Satellite billionaire Charlie Ergen, who owns Dish Network, outbid at least three other suitors in pursuit of Blockbuster in a bankruptcy auction, Reuters reports. That means Dish Network, the second largest U.S. satellite TV provider in the U.S. (behind DirecTV), now owns Blockbuster, for which it will pay around $320 million. What will this mean for Dish Network?
Apple has no qualms about selling last generation hardware for new-gen prices, but seeing others rake in as much as $2,500 on eBay for Steve Jobs figurines is where the Cupertino company draws the line.
According to consumer advocate group The Consumerist, here's what happened. A Chinese company called M.I.C. Gadget tried to get away with selling said figurines for $100/pop, up until Apple stopped the manufacture from doing so. Shortly after, the banned dolls began appearing on eBay fetching up to $2,500. The hand-painted figurines depicted Jobs in his familiar New Balance 991 sneakers, black turtleneck, removable sunglasses, an iPhone in one hand, and speech bubbles to write your own quotes.
Not only did you have to be willing to spend a small fortune on a figurine to get one, you also had to act fast. Apple convinced eBay to remove the listings, citing a California statute "which prohibits the use of any person's name, photograph, or likeness in a product without that person's prior consent."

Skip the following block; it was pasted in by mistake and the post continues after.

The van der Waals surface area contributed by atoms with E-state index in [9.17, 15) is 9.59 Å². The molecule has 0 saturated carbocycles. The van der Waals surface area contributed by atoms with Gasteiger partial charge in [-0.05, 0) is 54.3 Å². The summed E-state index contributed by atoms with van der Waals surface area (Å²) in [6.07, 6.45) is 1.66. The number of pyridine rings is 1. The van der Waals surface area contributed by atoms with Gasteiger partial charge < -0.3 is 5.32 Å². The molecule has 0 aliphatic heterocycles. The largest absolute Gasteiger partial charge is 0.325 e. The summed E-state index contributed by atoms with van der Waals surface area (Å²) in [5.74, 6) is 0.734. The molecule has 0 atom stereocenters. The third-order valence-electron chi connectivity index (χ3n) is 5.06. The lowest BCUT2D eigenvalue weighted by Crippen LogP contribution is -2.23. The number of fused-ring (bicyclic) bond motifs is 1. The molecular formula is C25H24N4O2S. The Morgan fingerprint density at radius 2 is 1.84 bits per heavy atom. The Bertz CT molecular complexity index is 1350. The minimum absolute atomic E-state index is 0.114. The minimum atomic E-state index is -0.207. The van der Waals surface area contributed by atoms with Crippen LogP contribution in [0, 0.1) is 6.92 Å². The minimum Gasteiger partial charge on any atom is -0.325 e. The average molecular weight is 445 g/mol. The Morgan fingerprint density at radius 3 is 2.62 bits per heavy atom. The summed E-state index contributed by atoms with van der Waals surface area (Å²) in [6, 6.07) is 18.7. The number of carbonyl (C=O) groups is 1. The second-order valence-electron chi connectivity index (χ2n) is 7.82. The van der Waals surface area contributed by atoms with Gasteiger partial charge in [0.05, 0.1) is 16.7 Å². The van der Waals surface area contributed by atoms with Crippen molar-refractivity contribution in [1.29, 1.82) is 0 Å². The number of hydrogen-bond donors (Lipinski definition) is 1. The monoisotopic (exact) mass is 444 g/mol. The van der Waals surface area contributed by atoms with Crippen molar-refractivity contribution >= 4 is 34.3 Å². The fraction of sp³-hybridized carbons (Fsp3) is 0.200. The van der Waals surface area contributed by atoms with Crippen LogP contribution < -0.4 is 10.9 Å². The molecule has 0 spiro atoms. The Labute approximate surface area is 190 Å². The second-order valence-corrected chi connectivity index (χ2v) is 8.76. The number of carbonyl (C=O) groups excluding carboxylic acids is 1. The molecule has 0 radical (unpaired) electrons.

Most reasonable tech enthusiasts would agree that the Apple tax is a bit unreasonable, but if you could go back in time and invest in an original Apple-1, I think you’d agree it was worth the money. I say this because one of the few surviving models is being auctioned off next week, and many estimate it will go for anywhere between $161,000 and $242,000.
On the hardware front the computer sports 8KB of RAM, a cassette board connector, and a 6502 8-bit Microprocessor clocked somewhere in the 1-2 MHz range. Unfortunately the machine will come sans monitor or keyboard, so anyone interested will be buying this as a 4th device (somewhere between a computer or an iPad) will be somewhat disappointed.
In addition to the hardware the winner of the auction will also score the original box, manual, receipt, and a letter to the first owner from Steve Jobs typed on lined notebook paper. The price is a total rip off of course, but you know what they say about one man’s junk.